s we get older, the discs and the joints of our spines and other bony structures undergo changes; some of these changes are degenerative in nature. While degeneration occurs even in the healthiest of people, it can be encouraged by a number of things such as poor nutrition, an injury, or bad posture.
Bone spurs are additional bone material, or overgrowths, and have been attributed to a wide variety of ailments. Also called osteophytes, bone spurs are manufactured by your body in response to a breakdown in existing bony structures. Sometimes bone spurs can exert pressure on nerves, which leads to pain.
In people with arthritis, for example, bone spurs develop in the joint or disc spaces, where cartilage has begun to break down or deteriorate. Bone spurs sometimes block the spaces where nerve roots leave the spinal canal.
Bone spurs in the spine can be particularly painful. One area where bone spurs seem to be prevalent is in the disc spaces between vertebrae. As the discs and their attached ligaments begin to wear down, the body begins to thicken the ligaments. Over time, the ligaments can calcify and shed small fragments. The presence of this additional material in the spine can cause compression and pain.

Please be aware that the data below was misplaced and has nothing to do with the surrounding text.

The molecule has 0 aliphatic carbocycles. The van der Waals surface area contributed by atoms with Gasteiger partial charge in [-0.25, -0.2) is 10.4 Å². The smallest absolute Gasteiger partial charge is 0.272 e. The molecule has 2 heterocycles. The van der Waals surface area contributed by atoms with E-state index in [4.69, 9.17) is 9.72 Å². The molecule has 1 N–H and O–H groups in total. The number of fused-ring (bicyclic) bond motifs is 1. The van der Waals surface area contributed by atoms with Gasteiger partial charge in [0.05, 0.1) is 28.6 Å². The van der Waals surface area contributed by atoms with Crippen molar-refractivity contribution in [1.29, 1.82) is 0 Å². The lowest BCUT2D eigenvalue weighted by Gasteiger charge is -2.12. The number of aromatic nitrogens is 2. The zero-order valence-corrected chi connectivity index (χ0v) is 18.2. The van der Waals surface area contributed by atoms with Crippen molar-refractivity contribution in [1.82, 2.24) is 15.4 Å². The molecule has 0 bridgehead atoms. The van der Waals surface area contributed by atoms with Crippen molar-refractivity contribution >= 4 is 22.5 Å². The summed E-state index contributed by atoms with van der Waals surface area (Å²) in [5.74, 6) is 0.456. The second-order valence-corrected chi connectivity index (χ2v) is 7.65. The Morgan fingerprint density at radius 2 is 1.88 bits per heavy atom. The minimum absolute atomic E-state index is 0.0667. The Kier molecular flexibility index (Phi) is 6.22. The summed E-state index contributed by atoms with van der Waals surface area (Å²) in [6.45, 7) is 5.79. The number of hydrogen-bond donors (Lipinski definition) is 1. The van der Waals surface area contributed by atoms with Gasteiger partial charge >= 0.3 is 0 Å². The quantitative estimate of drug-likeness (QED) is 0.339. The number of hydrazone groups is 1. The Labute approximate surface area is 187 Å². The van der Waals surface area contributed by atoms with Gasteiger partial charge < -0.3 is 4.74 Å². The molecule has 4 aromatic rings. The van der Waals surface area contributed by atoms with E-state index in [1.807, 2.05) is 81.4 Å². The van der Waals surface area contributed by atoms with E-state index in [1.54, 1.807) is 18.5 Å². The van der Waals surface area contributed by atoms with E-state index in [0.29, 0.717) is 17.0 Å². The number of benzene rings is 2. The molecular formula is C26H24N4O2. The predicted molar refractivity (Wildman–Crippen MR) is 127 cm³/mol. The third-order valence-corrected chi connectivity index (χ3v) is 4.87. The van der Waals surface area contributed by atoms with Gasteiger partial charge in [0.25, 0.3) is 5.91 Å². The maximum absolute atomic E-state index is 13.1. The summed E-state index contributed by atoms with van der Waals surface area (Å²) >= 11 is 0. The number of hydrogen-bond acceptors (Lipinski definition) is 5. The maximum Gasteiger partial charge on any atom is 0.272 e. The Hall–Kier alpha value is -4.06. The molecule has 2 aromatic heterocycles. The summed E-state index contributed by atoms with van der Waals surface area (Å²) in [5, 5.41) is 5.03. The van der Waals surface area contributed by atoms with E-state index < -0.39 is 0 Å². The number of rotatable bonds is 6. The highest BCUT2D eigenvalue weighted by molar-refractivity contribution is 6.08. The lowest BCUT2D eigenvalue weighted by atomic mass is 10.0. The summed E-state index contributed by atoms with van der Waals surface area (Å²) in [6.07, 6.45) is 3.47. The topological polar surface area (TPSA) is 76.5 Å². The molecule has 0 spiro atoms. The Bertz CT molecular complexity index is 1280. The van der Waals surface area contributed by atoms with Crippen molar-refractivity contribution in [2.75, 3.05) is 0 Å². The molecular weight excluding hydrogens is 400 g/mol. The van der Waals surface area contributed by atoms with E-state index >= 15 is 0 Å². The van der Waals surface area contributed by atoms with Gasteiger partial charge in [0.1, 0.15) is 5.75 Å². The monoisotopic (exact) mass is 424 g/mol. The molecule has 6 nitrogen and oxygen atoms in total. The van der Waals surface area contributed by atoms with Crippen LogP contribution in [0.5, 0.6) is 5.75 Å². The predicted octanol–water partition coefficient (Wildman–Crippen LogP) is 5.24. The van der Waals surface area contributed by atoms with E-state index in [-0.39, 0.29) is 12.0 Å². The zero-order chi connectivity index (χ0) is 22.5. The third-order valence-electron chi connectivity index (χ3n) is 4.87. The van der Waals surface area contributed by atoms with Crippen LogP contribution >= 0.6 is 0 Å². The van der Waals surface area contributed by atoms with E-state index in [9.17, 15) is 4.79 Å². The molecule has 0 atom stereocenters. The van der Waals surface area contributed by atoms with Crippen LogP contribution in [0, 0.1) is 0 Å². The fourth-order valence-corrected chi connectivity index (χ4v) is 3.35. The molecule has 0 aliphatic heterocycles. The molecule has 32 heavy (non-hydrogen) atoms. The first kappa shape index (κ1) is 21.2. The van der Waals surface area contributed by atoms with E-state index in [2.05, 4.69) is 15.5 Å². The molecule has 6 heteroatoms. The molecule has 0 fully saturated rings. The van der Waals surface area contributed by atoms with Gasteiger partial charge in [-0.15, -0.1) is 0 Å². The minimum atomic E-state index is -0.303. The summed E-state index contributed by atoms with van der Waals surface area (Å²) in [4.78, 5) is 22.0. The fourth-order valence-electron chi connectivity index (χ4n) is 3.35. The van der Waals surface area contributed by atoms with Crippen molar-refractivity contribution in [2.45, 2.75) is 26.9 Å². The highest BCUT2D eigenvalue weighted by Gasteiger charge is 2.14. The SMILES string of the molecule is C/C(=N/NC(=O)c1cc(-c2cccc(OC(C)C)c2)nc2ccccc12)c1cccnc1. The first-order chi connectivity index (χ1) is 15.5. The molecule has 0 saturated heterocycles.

Most of us suffer from subtle degeneration in our bone structures over a lifetime. It is an unpleasant, yet unavoidable result of the aging process. Likewise, many of us can develop bone spurs in one part of our body or another, and not even know they exist.
Some of us, however, are not so fortunate. Osteophytes can cause pain in the neck and back, as well as radiating type pains through the extremities, such as the arms and legs.